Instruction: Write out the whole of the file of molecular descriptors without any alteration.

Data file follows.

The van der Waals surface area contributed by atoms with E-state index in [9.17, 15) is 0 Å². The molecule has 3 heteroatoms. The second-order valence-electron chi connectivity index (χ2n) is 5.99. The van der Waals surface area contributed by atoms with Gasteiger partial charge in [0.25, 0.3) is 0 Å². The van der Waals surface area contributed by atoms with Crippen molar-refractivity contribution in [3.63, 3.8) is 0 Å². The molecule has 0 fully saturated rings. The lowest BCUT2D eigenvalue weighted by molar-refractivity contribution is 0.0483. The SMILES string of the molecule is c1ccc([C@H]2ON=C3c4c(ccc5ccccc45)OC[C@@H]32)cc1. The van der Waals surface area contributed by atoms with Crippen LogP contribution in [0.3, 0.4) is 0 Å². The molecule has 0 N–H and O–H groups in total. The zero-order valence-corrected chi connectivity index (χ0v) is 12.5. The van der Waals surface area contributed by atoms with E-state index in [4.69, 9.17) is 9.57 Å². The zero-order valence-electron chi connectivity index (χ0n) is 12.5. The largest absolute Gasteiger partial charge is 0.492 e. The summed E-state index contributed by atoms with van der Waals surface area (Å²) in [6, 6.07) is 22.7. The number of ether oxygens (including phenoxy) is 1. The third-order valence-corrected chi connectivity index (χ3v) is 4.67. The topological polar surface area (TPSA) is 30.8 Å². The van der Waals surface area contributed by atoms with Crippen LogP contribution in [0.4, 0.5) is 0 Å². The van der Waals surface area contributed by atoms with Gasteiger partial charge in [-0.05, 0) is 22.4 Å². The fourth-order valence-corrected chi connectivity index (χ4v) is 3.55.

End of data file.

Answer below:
The van der Waals surface area contributed by atoms with E-state index in [9.17, 15) is 0 Å². The molecule has 3 heteroatoms. The second-order valence-electron chi connectivity index (χ2n) is 5.99. The van der Waals surface area contributed by atoms with Gasteiger partial charge in [0.25, 0.3) is 0 Å². The van der Waals surface area contributed by atoms with Crippen molar-refractivity contribution in [3.63, 3.8) is 0 Å². The molecule has 0 fully saturated rings. The lowest BCUT2D eigenvalue weighted by molar-refractivity contribution is 0.0483. The SMILES string of the molecule is c1ccc([C@H]2ON=C3c4c(ccc5ccccc45)OC[C@@H]32)cc1. The van der Waals surface area contributed by atoms with Crippen LogP contribution in [0.3, 0.4) is 0 Å². The molecule has 0 N–H and O–H groups in total. The zero-order valence-corrected chi connectivity index (χ0v) is 12.5. The van der Waals surface area contributed by atoms with E-state index in [4.69, 9.17) is 9.57 Å². The zero-order valence-electron chi connectivity index (χ0n) is 12.5. The largest absolute Gasteiger partial charge is 0.492 e. The summed E-state index contributed by atoms with van der Waals surface area (Å²) in [6, 6.07) is 22.7. The number of ether oxygens (including phenoxy) is 1. The third-order valence-corrected chi connectivity index (χ3v) is 4.67. The topological polar surface area (TPSA) is 30.8 Å². The van der Waals surface area contributed by atoms with Crippen LogP contribution in [0.4, 0.5) is 0 Å². The van der Waals surface area contributed by atoms with Gasteiger partial charge in [-0.05, 0) is 22.4 Å². The fourth-order valence-corrected chi connectivity index (χ4v) is 3.55.